Montreal, 29 June 2012—Over two days in New Orleans, July 9 and 10, the Commission for Environmental Cooperation’s Joint Public Advisory Committee (JPAC) will discuss and debate with key North American sustainability practitioners, community leaders and concerned citizens on how the continent’s communities can become resilient to environmental shifts like climate change, and disasters like the 2010 Deepwater Horizon oil spill.
Lead by expert facilitator Greg Judelman from The Moment, participants in the workshop Resilient Communities in North America will get their inspiration from Craig Applegath, founding member of ResilientCity.org; Madeleine Redfern, Mayor of Iqaluit, Nunavut, Canada; Fernando Aragón, an international consultant on climate change adaptation, disaster risk reduction and policy; Dr. Beverly Wright, Founder and Executive Director, Deep South Center for Environmental Justice at Dillard University; Dr. Maureen Lichtveld, Freeport McMoRan Chair of Environmental Policy, Tulane University; and Argelia Pérez Luviano, leader of the first transition town in Mexico, among others.
At various moments throughout, after hearing from speakers, participants will be asked to break out into groups to share personal reflections and stories, and engage in visioning exercises to build a list of strategies for community resilience in real time.
The final product of this two-day workshop will be made public and will be presented to US Environmental Protection Agency Administrator Lisa P. Jackson, Canada’s Environment Minister Peter Kent and Mexico’s Environment Secretary Juan Elvira Quesada at the CEC Council Session that follows the workshop on July 11 in New Orleans.
The Council Session on July 11 is free and open to the public. Watch the Council Session live from 1:45 p.m. EST via webcast at www.cec.org/webcast and join the discussion through our liveblog. Send in your questions and comments today via Twitter (@CEC web) and Facebook (www.facebook.com/CECconnect). Join the discussion on Twitter, using the hashtags #communities and #CEC12.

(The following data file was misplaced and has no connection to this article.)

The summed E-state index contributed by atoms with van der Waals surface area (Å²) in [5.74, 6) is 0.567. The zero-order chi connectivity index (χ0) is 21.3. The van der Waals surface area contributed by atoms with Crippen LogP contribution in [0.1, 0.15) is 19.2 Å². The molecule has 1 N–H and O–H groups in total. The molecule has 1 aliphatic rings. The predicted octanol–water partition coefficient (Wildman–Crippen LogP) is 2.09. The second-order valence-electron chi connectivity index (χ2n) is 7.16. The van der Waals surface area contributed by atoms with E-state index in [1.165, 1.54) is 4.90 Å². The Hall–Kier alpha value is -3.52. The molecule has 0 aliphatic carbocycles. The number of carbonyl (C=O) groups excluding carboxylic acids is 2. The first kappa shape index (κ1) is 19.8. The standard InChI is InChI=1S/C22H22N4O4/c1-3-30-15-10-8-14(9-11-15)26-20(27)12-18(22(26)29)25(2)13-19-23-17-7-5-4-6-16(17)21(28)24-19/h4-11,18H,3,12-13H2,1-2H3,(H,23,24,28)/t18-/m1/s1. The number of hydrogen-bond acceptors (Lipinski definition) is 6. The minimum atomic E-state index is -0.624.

The Commission for Environmental Cooperation (CEC) was established in 1994 by the governments of Canada, Mexico and the United States through the North American Agreement on Environmental Cooperation, a parallel environmental agreement to NAFTA. As of 2020, the CEC is recognized and maintained by the Environmental Cooperation Agreement, in parallel with the new Free Trade Agreement of North America. The CEC brings together a wide range of stakeholders, including the general public, Indigenous people, youth, nongovernmental organizations, academia, and the business sector, to seek solutions to protect North America’s shared environment while supporting sustainable development for the benefit of present and future generations
The CEC is governed and funded equally by the Government of Canada through Environment and Climate Change Canada, the Government of the United States of Mexico through the Secretaría de Medio Ambiente y Recursos Naturales, and the Government of the United States of America through the Environmental Protection Agency.